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Teaching unions Unison and the EIS hit out at Highland Council's treatment of staff

By Scott Maclennan

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Teaching unions Unison and the EIS hit out at Highland Council's approach to staff.
Teaching unions Unison and the EIS hit out at Highland Council's approach to staff.

Two unions representing teachers in the north have written to Highland Council on separate matters – to express “grave concerns” about violence and aggression in schools and dismay at potentially cutting 70 principal teachers from primary schools.

Last week, we revealed that a damning survey conducted by the teachers’ union the EIS revealed staff in the Highlands are facing “a significant amount of violence and aggression” in schools.

Just the week before bosses issued a report which blamed primary teachers for low attainment stats that sparked a wave of criticism of the council.

Many staff are considering whether to leave the profession altogether with as many as 70 per cent of branches reporting violent or abusive incidents “daily.”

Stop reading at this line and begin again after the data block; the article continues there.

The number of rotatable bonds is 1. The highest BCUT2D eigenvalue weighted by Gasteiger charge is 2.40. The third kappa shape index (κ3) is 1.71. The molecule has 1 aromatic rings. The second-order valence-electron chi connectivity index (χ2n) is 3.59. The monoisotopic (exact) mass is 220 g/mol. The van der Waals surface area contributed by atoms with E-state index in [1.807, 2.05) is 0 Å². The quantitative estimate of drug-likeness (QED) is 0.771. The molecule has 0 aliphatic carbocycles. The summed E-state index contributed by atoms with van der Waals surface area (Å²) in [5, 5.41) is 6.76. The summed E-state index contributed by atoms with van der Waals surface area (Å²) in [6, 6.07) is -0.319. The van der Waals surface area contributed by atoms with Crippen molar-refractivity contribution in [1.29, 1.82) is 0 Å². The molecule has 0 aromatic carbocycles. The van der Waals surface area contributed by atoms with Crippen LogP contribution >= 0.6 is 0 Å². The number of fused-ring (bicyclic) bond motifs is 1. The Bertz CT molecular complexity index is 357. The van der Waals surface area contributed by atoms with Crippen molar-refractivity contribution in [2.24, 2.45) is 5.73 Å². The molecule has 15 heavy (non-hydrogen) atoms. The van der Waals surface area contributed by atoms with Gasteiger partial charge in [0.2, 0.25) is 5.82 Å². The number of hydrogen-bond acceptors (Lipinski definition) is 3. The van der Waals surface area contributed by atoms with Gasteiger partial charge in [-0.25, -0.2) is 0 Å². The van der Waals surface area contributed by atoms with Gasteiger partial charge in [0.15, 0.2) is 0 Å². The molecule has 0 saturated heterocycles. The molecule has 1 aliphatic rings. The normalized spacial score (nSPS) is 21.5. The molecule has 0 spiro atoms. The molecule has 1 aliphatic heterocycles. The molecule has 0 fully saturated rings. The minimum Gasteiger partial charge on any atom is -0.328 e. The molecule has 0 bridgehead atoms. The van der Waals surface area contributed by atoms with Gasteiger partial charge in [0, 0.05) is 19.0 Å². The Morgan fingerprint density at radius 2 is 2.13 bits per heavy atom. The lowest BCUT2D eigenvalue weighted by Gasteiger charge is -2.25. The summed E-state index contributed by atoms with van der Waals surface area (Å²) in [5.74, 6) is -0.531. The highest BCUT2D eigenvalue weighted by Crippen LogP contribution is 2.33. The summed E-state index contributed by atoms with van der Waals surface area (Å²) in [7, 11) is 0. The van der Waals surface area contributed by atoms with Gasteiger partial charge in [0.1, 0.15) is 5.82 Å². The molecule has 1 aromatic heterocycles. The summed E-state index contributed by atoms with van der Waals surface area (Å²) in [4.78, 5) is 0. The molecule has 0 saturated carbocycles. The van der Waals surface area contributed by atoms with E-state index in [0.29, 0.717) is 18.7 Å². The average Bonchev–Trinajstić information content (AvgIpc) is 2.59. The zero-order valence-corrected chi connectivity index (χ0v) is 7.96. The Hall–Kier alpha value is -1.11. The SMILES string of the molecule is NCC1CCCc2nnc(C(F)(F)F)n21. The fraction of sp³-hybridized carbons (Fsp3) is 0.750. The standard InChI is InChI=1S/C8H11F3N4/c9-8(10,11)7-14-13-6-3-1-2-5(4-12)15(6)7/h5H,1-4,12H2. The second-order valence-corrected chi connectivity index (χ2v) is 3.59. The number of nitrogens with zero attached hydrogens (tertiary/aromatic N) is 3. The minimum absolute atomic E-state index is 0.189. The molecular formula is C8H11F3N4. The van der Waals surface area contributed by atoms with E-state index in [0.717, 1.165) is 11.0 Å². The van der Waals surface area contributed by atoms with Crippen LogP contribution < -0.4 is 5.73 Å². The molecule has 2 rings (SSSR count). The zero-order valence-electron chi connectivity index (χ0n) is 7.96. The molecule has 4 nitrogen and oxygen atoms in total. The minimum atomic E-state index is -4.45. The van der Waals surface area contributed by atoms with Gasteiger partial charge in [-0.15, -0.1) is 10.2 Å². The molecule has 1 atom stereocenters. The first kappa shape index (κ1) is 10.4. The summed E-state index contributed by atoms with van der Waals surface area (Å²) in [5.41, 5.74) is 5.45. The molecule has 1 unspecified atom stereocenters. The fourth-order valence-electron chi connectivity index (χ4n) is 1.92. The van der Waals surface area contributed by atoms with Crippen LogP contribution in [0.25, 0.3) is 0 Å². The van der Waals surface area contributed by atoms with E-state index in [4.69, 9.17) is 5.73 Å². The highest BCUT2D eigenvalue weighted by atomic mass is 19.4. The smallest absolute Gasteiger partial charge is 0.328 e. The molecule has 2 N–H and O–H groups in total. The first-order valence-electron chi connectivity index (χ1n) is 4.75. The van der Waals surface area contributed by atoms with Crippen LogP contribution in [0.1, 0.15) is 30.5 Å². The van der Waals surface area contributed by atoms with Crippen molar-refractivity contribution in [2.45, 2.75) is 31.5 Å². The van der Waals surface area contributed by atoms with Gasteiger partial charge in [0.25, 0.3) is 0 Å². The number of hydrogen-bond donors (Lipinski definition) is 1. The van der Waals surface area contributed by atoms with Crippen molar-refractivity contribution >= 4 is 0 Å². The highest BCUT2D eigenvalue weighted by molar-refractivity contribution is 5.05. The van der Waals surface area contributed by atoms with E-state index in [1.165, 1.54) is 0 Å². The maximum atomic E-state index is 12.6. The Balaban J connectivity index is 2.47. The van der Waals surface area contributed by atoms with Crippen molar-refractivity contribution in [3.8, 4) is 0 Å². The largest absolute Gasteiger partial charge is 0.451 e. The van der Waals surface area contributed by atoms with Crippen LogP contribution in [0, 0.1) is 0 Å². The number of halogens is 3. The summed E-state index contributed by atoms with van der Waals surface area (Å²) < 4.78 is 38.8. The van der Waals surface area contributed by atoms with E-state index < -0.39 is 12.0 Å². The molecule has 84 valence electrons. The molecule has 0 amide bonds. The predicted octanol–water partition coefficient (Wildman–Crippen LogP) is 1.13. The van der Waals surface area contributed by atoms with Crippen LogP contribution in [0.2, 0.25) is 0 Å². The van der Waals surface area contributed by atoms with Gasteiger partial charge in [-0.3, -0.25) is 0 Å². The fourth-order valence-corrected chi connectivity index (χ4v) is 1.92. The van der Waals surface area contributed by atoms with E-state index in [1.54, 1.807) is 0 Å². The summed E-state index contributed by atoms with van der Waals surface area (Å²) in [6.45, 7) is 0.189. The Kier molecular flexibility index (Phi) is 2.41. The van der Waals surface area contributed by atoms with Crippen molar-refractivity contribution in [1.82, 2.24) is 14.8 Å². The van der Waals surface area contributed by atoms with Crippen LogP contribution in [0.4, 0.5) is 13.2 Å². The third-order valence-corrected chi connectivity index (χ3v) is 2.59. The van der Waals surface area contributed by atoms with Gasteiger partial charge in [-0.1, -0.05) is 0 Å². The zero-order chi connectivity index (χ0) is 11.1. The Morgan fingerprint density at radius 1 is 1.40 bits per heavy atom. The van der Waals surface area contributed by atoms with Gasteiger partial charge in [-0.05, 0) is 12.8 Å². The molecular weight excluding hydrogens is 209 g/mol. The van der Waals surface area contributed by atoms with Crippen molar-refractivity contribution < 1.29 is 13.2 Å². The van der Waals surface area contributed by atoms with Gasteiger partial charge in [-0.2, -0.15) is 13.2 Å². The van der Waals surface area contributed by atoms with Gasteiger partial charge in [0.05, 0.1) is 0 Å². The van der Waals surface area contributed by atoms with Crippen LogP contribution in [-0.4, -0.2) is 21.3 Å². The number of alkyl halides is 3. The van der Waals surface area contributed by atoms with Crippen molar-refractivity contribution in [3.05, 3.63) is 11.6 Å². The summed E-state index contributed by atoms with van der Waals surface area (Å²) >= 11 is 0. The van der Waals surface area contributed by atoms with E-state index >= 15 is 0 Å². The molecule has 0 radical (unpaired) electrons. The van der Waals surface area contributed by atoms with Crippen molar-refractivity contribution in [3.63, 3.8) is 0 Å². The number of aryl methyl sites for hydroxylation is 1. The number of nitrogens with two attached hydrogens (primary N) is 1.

Now Unison has taken up the issue urging immediate action in a letter to education chief Nicky Grant and the chairman of the education committee, John Finlayson.

Unison said: “We feel compelled to raise a matter of grave concern that has widespread implications for the well-being of our members and the children they support: the alarmingly high levels of violence and aggression they encounter.”

The union is calling for an “urgent review” of the roles and responsibilities of school support and early years staff, especially anyone involved with ASN and behavioural issues and an “an urgent review” of training for these staff members.

Unison also wants the council to “reinforce and improve” health and safety arrangements to “safeguard our members from harm” and immediately evaluate pupil-facing roles “to capture the realities of the job.”

On top of that, the EIS union has voiced its dismay at a review into whether to downgrade 70 principal teachers, who sit just beneath deputy head teachers in the chain of command.

The EIS argued the council’s position not just “devalues the role and the hard work” of principal teachers but could provoke an exodus of experienced staff from the region and will reduce attainment.

The union said: “Headteachers were not consulted on this change and have raised concerns about the impact on their management of schools.

“Losing good, experienced teachers to other authorities, or worse, the profession, will not raise attainment. Where this has already been put into place in other authorities, attainment has suffered.

“The wording of the job description in the proposal devalues the role and the hard work that many of our principal teachers do all across Highland.”

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